The thing about this article which most struck me was this section:

Simon Birnstingl believes that real disenchantment with Westminster politics has brought the village to this point.

He says many locals are so far removed from the political process – and Westminster politicians so illinformed about what is actually happening in places like this – that parties like the BNP are being allowed to make themselves acceptable.

“There are real issues that are not being addressed, and people are just switching off. I think it is horrific that a lot of people just shrug when you say BNP. They honestly don’t care.”

It’s not that I would take issue with any of that; I’ve said as much myself before. But there is another dimension which doesn’t get talked about anything like as much as it should. That is, that the decline of politics is not simply a Westminster-versus-the-rest-of-us phenomenon but is happening in every town, village and suburb in the country.

Upper Beeding has apparently not had an election since 1974; I believe this. A couple of months ago I did a very nerdy thing and calculated how many candidates stood for the all-out parish council elections in East Sussex last year. I don’t have the figures in front of me but the average number of candidates for each vacancy came to less than 1.1, despite a number of parishes where it was quite competitive. In Wiltshire last year, a BNP candidate was elected unopposed.

Why do so few people stand for parish and community councils? There are lots of factors, but the main ones in my experience are an unholy alliance between a profoundly undemocratic electoral system and a profoundly undemocratic culture that regards elections as vulgar. Villages have a tendency to be ruled over by hegemonies. Political parties in all but name, they dominate by perpetuating the myth that they are above such things. The worst examples of nepotism and venality can be found but somehow this gets justified as a natural feature of village life. It works because the passive majority simply cannot imagine anything else.

It also works because the electoral system makes it almost impossible to break hegemonic power. Anyone who has ever fought an election in a multi-member ward understands this: if you’re serious about winning you have to field a full slate. Otherewise, for example if you field one candidate in a three member ward, for every single vote you get you are guaranteed two votes against you. You might succeed in splitting the vote (the Green Party did this trick in Barnet in 2006 and handed the Tories at least one councillor on a plate), but you make it more difficult to get elected yourself. While this may be a problem in three member primary council wards, many parish councils elect blocs of 10 or even 20. So long as the hegemony enjoys the plurality, its place is secured (I can only laugh hollowly when I read the Tory democratic reform ginger group Direct Democracy support FPTP multi-member constituencies as a way of promoting “choice” and “competition”). In most cases people just don’t bother.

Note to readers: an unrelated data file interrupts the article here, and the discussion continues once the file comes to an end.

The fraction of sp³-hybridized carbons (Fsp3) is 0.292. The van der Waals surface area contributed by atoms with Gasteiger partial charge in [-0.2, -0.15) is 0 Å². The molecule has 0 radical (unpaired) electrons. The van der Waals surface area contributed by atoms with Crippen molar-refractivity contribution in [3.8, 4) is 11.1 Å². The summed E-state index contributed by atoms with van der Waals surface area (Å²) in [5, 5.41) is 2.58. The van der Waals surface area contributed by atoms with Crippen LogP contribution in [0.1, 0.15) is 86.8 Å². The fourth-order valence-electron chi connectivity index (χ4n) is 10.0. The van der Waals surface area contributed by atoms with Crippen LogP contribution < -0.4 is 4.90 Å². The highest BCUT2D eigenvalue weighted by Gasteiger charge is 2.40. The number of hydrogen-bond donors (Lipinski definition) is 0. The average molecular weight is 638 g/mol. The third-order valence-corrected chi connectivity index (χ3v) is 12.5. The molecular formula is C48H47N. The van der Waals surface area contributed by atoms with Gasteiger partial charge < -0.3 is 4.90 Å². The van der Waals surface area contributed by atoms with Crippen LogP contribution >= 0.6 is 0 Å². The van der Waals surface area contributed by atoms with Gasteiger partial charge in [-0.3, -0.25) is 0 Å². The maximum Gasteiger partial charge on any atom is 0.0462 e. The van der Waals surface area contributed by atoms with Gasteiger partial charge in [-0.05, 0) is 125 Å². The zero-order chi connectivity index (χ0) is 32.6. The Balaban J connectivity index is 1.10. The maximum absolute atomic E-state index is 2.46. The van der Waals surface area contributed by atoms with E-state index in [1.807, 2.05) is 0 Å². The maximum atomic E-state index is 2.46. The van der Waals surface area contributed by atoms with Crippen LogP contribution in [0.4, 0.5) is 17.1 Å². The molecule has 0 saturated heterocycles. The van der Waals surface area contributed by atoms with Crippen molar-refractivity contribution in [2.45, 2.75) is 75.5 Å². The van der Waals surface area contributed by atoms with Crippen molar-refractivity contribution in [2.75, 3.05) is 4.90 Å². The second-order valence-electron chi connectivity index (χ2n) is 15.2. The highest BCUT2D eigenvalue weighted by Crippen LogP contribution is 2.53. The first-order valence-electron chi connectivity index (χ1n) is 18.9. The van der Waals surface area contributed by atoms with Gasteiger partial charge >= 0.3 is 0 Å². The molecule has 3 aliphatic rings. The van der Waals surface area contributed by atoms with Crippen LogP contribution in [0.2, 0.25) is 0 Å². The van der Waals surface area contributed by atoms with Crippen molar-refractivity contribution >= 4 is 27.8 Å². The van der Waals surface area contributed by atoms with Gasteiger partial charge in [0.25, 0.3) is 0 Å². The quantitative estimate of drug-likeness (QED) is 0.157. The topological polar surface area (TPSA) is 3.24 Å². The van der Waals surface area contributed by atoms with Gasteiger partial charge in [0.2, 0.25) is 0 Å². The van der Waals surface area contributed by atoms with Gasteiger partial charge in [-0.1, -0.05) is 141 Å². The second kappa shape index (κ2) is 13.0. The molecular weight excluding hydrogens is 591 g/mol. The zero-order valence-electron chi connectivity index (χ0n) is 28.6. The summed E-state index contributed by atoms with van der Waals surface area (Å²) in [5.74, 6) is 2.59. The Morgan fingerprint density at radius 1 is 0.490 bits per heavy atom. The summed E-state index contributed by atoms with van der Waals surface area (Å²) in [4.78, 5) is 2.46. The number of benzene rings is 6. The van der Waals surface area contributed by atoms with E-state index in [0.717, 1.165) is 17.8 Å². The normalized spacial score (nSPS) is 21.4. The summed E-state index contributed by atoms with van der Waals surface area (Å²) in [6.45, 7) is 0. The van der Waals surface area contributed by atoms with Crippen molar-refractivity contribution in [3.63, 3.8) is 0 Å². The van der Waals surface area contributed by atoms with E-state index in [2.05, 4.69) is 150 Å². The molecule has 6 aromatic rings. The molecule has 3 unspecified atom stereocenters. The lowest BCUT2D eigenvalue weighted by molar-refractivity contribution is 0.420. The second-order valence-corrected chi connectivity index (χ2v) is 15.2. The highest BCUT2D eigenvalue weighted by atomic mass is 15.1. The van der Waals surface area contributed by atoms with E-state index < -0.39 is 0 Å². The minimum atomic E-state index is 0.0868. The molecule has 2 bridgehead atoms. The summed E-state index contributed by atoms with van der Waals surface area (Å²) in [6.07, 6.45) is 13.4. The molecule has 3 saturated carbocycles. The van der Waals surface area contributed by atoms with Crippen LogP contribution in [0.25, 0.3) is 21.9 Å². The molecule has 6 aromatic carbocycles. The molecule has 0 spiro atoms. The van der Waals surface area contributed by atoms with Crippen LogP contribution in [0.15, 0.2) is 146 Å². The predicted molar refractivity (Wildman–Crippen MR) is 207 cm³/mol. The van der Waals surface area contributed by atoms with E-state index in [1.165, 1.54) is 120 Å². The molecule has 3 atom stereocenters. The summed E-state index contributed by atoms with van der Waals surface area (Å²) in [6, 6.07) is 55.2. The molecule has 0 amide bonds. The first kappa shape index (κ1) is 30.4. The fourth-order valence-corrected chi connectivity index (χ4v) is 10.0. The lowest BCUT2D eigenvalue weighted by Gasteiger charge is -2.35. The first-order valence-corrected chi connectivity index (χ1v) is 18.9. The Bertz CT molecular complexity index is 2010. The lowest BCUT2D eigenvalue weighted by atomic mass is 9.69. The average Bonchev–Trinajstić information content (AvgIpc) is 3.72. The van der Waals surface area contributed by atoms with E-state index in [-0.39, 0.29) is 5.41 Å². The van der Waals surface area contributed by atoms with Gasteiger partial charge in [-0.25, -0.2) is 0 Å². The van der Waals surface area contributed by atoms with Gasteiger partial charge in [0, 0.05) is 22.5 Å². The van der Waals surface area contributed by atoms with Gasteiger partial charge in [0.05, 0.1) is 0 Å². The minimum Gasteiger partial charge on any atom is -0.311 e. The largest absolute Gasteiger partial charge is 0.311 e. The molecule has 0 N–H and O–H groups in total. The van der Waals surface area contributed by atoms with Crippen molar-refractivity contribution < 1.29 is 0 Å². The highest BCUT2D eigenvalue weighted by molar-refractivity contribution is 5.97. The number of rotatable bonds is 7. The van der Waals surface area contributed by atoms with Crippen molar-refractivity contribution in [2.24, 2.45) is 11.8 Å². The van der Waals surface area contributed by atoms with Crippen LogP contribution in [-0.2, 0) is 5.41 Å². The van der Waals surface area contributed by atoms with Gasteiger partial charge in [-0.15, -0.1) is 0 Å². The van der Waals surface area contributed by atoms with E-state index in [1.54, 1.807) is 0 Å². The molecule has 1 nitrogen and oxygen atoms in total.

The other side of the coin is that where the hegemony for whatever reason doesn’t manage to get a full slate (they have to die some time…), virtually anyone can slip through the net. That is what Donna Bailey tried to do and Michael Simpkins achieved.

A system like STV which works against hegemonies whether they call themselves political parties, residents associations or even just colleagues would not stop the BNP from gaining elected representatives; far from it. Whether we like it or not, the minority that support the BNP have a right to representation as much as the rest of us (so long as they accept that both they and their political leaders are pariahs). What it would do however is stop them from sneaking into office by the backdoor. It would stop them from being able to acquire hegemonies of their own. And it would stop them from being able to bleat on about how they are discriminated against and instead put the focus on delivery. It is at that point that the BNP invariably fail.

What applies to the BNP applies to everyone else too. The dead weight being carried by parish and community councils across the country is palpable. The clear white light of competition could only do them good.